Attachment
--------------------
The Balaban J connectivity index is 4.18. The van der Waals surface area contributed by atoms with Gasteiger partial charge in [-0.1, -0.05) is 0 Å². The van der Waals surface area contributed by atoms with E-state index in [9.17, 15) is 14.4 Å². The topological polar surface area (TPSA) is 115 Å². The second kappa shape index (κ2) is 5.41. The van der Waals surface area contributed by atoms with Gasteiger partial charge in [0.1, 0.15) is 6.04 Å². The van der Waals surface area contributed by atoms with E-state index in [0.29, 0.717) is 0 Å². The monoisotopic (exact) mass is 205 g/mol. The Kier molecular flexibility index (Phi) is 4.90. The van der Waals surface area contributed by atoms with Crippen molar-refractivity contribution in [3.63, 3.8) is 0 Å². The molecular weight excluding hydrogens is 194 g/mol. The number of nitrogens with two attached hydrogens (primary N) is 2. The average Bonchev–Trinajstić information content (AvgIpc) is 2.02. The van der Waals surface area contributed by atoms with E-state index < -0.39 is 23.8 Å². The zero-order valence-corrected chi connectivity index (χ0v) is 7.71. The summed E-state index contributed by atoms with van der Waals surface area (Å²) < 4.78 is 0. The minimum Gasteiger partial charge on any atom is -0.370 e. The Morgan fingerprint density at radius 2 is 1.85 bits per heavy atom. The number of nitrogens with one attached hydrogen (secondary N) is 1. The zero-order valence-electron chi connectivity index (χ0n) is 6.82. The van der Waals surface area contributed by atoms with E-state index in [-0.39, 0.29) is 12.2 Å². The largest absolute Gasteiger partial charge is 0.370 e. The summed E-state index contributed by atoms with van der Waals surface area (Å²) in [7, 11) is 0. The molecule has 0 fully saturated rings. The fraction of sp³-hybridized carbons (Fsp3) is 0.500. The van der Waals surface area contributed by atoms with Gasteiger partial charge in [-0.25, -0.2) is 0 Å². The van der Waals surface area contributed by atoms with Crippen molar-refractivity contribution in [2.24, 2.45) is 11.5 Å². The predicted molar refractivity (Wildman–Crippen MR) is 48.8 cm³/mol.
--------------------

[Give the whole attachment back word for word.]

The Balaban J connectivity index is 4.18. The van der Waals surface area contributed by atoms with Gasteiger partial charge in [-0.1, -0.05) is 0 Å². The van der Waals surface area contributed by atoms with E-state index in [9.17, 15) is 14.4 Å². The topological polar surface area (TPSA) is 115 Å². The second kappa shape index (κ2) is 5.41. The van der Waals surface area contributed by atoms with Gasteiger partial charge in [0.1, 0.15) is 6.04 Å². The van der Waals surface area contributed by atoms with E-state index in [0.29, 0.717) is 0 Å². The monoisotopic (exact) mass is 205 g/mol. The Kier molecular flexibility index (Phi) is 4.90. The van der Waals surface area contributed by atoms with Crippen molar-refractivity contribution in [3.63, 3.8) is 0 Å². The molecular weight excluding hydrogens is 194 g/mol. The number of nitrogens with two attached hydrogens (primary N) is 2. The average Bonchev–Trinajstić information content (AvgIpc) is 2.02. The van der Waals surface area contributed by atoms with E-state index < -0.39 is 23.8 Å². The zero-order valence-corrected chi connectivity index (χ0v) is 7.71. The summed E-state index contributed by atoms with van der Waals surface area (Å²) < 4.78 is 0. The minimum Gasteiger partial charge on any atom is -0.370 e. The Morgan fingerprint density at radius 2 is 1.85 bits per heavy atom. The number of nitrogens with one attached hydrogen (secondary N) is 1. The zero-order valence-electron chi connectivity index (χ0n) is 6.82. The van der Waals surface area contributed by atoms with E-state index in [-0.39, 0.29) is 12.2 Å². The largest absolute Gasteiger partial charge is 0.370 e. The summed E-state index contributed by atoms with van der Waals surface area (Å²) in [7, 11) is 0. The molecule has 0 fully saturated rings. The fraction of sp³-hybridized carbons (Fsp3) is 0.500. The van der Waals surface area contributed by atoms with Gasteiger partial charge in [-0.25, -0.2) is 0 Å². The van der Waals surface area contributed by atoms with Crippen molar-refractivity contribution in [2.24, 2.45) is 11.5 Å². The predicted molar refractivity (Wildman–Crippen MR) is 48.8 cm³/mol.